Child Well-Visits: 8 Questions to Ask at Your Next Appointment
July 20, 2021
Whether you are a new parent or have older kids, there are always things to learn about your child’s development and health. That’s why it’s important for you to schedule child-well visits with a pediatrician. Pediatricians are highly trained in the conditions of childhood, so they have a wealth of information you can use to keep your child healthy and happy.
When you take your child to the doctor for an illness or injury, it’s easy to keep track of what you want to talk about with the pediatrician. However, at a well-visit, your child’s overall health is the focus, so it can be hard to keep track of what you want to discuss with the doctor. In order to make sure you get the most out of your next appointment for a child well-visit, make a list of questions to ask using these eight suggestions as a starting point.
1. Is my child meeting milestones for growth and development?
Every child is different, so they do not always hit the same milestones at the same exact age. However, your pediatrician can discuss the age ranges certain developmental milestones should be met, especially in babies and toddlers. If your child is not meeting milestones for development or physical growth, then you and your doctor can discuss any steps you can take to help your child, like special diets for growth, speech therapy, or help with fine motor skills.
2. What vaccines does my child need now or in the near future? Can I get a copy of my child’s shot record?
Your child’s doctor will likely make sure you get reminders about needed vaccines, and yearly visits are a good way to keep up-to-date. The Centers for Disease Control and Prevention (CDC) also has a guide on the recommended child and adolescent immunization schedule. If the pediatrician does not give you information on what vaccines or boosters your child needs, make sure to ask so you can discuss what’s coming up and when your child needs certain shots.
3. What kind of seat should my child be using in the car?
You probably know the guidelines about what kind of car seat is safest for your child based on age, weight, and height, but you might still want to check in with their doctor to make sure you are using the safest option for your child. Plus, since your child will be weighed and measured during the well-visit, you will have the most up to date numbers.
4. Are there any infectious illnesses going around and how can I prevent my child from getting sick?
Ask your child’s doctor if they know of any illnesses affecting your area at the time. And if so, ask if there are steps you can take to protect your family from getting sick. While many contagious conditions can be vaccinated against, some things like stomach bugs, colds, and hand-foot-and-mouth disease cannot be prevented with vaccines. The pediatrician can give you tips on avoiding these conditions.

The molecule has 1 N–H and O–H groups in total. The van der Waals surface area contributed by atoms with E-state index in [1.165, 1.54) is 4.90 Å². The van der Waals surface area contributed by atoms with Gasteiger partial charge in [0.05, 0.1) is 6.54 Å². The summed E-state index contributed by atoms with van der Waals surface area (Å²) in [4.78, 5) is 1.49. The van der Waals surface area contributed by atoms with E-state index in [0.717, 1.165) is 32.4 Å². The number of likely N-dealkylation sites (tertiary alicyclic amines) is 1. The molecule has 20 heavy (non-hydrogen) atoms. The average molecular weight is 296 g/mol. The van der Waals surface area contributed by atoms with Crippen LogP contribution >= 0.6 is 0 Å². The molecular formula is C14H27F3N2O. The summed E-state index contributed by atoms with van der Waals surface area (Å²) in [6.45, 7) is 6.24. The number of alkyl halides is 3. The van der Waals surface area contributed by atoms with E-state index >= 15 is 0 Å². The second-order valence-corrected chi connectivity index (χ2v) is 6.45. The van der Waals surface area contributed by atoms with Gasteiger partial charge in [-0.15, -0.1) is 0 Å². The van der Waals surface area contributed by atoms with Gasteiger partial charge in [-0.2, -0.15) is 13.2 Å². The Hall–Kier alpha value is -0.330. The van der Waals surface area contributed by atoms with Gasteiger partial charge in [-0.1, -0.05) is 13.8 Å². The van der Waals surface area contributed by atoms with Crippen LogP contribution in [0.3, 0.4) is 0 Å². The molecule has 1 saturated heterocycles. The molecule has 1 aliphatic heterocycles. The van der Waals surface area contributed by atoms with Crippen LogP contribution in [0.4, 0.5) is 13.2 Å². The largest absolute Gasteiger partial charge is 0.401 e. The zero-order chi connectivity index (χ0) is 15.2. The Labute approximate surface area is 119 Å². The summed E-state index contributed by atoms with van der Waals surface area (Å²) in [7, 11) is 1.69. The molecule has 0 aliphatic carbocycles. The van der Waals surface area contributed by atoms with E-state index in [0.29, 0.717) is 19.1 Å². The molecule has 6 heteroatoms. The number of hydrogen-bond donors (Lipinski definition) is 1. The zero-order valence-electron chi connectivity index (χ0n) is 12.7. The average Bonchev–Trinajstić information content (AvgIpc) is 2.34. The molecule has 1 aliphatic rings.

Also, some communities are still vulnerable to illnesses that have vaccines because a percentage of the population has chosen not to vaccinate, harming herd immunity. Outbreaks of measles, mumps, chickenpox, and other preventable diseases have occurred in several areas in recent years. So, make sure your child is up to date on vaccines and boosters they need.
5. When should my child go to the dentist?
Generally, pediatricians and pediatric dentists recommend that your child start seeing the dentist by their first birthday, if not as soon as their first teeth come in. However, if you want more guidance in your child’s case, then ask the pediatrician when your child should start having check-ups and when they need to move on to get regular cleanings. Also, if you have questions about when the right time is for your child to switch from training toothpaste to a toothpaste with fluoride.
6. Questions about any specific concerns you have about your child’s health or behavior.
No two children are the same, so if you have specific concerns about your child, make sure to bring them up with the pediatrician. They can be pretty thorough, but they cannot cover every possible issue. So, if your child is exhibiting unusual behavior or physical symptoms, put those questions on the list of things to be addressed. Possible topics might include:
- Vision problems (squinting, not being able to see the board at school, sitting too close to the TV)
- Behavioral issues (acting out of anger, difficulty paying attention, hyperactivity)
- Sleep issues or unusual fatigue
- Allergies and food sensitivities
- Breathing issues/asthma
7. Can you give me a referral for a specialist?
If your child has a problem that the pediatrician is not equipped to treat, like vision issues, your pediatrician is a good resource for recommendations on good providers. Many pediatricians have working relationships with doctors who specialize in pediatric dentistry, optometry/ophthalmology, allergies, or dermatology. They may also be able to provide you with options for counselors or mental health professionals if you have concerns about behavioral or emotional health.
8. When do I need to bring my child back?
Make sure you are familiar with the recommended schedule of well-visits. The American Academy of Pediatrics’ website for parents, healthychildren.org has a summary of the recommended schedule. Well-visits should be more frequent for babies and toddlers and then become yearly around age 3. Of course, you should make sure your child sees the pediatrician in cases of illness and injury, as well as for vaccinations.
Make an Appointment
Holly Springs Pediatrics is a family-oriented practice with two healthcare providers serving the Holly Springs area. We aim to create a safe and comfortable medical home for children and parents and believe in having an open and collaborative relationship with each patient. If you have questions or concerns about your child’s health or want to schedule a child well-visit, call (919) 249-4700. You can also request an appointment online.